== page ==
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3/17/2015
04:00 PM
Sara Peters
Sara Peters
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The 7 Best Social Engineering Attacks Ever

Seven reminders of why technology alone isn't enough to keep you secure.
3 of 9

RSA SecurID Breach

Security experts are still guessing at the true impact of the mysterious breach of security company RSA in 2011. What is known is that RSA's parent company, EMC, spent $66 million recovering from the attack, and that information relating to RSA's popular SecurID two-factor authentication mechanism was compromised.

What remains a mystery is exactly what that information was. RSA said the breach could reduce the effectiveness of SecurID, but did not say whether or not the SecurID source code or cryptographic seed values were exposed.

Another thing that is known about the attack is that it began with social engineering. As RSA explained in a blog post:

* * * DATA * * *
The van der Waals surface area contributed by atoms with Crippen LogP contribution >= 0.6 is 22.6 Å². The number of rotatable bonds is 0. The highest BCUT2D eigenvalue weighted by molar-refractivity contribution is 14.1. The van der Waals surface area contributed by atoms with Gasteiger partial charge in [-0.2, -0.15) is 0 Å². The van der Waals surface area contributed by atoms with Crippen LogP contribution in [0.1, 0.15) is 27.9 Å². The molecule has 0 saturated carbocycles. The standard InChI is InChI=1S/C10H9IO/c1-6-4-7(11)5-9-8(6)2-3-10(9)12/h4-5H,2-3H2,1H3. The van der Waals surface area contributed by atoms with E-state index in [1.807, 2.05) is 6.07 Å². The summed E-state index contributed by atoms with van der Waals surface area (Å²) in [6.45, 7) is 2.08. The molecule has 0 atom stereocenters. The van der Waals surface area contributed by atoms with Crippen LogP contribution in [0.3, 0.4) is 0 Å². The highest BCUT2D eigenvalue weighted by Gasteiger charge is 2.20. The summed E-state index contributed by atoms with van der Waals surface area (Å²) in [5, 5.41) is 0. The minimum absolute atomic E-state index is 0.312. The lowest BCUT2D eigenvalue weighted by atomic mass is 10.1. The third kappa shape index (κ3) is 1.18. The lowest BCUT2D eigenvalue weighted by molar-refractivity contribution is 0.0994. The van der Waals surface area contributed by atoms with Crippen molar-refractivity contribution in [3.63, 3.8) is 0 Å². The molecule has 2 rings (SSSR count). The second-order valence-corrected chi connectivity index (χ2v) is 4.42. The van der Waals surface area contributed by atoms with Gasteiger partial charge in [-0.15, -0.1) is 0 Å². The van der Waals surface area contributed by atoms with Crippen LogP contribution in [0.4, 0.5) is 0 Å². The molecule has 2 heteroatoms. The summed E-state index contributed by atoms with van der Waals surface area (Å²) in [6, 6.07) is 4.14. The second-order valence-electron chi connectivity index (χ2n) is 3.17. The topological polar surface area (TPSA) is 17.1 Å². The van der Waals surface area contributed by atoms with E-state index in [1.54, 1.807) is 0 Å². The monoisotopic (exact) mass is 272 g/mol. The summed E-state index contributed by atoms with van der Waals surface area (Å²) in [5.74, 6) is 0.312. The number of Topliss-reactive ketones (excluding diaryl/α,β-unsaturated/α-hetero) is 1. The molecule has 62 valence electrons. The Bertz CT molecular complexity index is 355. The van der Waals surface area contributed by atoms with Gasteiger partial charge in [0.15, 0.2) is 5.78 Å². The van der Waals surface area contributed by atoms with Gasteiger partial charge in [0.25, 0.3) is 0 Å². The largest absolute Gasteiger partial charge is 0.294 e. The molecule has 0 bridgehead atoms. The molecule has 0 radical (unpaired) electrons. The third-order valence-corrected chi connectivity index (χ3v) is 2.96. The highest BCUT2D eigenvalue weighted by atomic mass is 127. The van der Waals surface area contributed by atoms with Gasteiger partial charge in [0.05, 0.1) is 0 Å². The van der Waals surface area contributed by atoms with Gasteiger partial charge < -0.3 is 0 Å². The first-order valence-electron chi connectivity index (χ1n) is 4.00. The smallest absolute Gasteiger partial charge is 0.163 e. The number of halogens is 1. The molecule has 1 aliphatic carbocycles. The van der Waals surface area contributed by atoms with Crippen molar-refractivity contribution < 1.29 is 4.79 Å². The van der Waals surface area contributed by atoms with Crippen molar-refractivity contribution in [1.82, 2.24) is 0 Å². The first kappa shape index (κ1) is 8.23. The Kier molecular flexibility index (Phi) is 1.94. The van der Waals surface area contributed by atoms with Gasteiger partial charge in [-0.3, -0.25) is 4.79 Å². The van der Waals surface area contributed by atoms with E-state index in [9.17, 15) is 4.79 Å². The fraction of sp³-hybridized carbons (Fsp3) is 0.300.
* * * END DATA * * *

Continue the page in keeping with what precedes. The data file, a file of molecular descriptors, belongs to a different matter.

'The attacker in this case sent two different phishing emails over a two-day period. The two emails were sent to two small groups of employees; you wouldn't consider these users particularly high-profile or high-value targets. The email subject line read '2011 Recruitment Plan.'

'The email was crafted well enough to trick one of the employees to retrieve it from their Junk mail folder, and open the attached excel file. It was a spreadsheet titled '2011 Recruitment plan.xls.'

'The spreadsheet contained a zero-day exploit that installs a backdoor through an Adobe Flash vulnerability (CVE-2011-0609).'